RBCS COVID-19 response: All of our public training courses through May will be run virtually (view details).
Information appliances, which provide simplified, easy access to specific information such as e-mail and Web sites, promise to bring the benefits of computing to a wide customer base, including some computer-averse people who have hitherto avoided buying a computer. Internet appliances are evolving from personal computers, game stations, digital mobile phones, and server technologies. While this allows us to apply well-known quality assurance techniques, including testing techniques, the software quality professional must remember that the risks to product quality are different; the quality bar is higher, especially in terms of usability, robustness, and harmonizing the appliance with the dynamic Internet. Customers will assess the quality of information appliances by the degree to which the appliance reliably, quickly, transparently, and intuitively provides them with access to the desired information, and we expect them to be much less understanding of glitches than the current PC user. Information appliances are gaining wide acceptance—millions will hit the market in the next few years—so many of us who practice software quality professions will spend time working on projects to develop them. Indeed, we expect that information appliances will present tremendous opportunities to those who seek to bring quality to software in the new millennium. This paper presents the test team’s findings on one such project.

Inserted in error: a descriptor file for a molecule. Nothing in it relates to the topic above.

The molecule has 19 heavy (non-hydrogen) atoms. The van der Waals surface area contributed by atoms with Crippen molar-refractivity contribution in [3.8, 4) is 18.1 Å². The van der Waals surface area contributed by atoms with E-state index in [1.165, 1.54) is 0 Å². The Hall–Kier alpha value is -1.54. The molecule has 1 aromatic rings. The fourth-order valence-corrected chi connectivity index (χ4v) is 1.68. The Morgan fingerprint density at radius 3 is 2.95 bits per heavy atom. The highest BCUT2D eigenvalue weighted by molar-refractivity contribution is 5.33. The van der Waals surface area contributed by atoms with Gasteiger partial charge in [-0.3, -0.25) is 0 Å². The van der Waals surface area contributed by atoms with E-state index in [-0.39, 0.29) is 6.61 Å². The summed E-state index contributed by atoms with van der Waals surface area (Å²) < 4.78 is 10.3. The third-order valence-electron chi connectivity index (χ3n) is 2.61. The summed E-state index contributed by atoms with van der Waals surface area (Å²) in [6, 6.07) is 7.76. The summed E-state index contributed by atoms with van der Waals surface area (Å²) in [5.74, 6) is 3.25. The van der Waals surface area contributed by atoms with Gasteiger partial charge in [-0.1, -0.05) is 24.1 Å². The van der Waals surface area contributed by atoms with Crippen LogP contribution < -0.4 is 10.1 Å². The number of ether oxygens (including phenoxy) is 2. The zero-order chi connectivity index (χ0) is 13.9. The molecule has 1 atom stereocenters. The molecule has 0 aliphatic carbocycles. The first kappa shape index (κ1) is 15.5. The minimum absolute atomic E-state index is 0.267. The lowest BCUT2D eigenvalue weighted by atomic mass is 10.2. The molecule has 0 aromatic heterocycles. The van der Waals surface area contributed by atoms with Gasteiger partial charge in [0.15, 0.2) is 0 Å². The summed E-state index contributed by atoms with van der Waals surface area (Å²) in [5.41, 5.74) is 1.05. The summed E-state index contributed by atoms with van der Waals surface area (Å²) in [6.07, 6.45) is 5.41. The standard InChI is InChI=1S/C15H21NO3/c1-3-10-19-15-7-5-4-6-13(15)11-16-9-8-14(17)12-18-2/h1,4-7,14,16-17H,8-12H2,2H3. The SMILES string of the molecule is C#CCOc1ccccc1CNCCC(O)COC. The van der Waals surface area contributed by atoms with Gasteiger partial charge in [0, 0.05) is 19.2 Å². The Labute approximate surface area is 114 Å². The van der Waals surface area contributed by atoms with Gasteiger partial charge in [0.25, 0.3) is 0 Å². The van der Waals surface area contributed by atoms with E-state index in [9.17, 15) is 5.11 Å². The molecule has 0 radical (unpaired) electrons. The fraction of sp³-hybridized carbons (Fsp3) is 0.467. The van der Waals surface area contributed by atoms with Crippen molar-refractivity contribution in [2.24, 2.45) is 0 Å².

Read this article → (PDF 267 kB)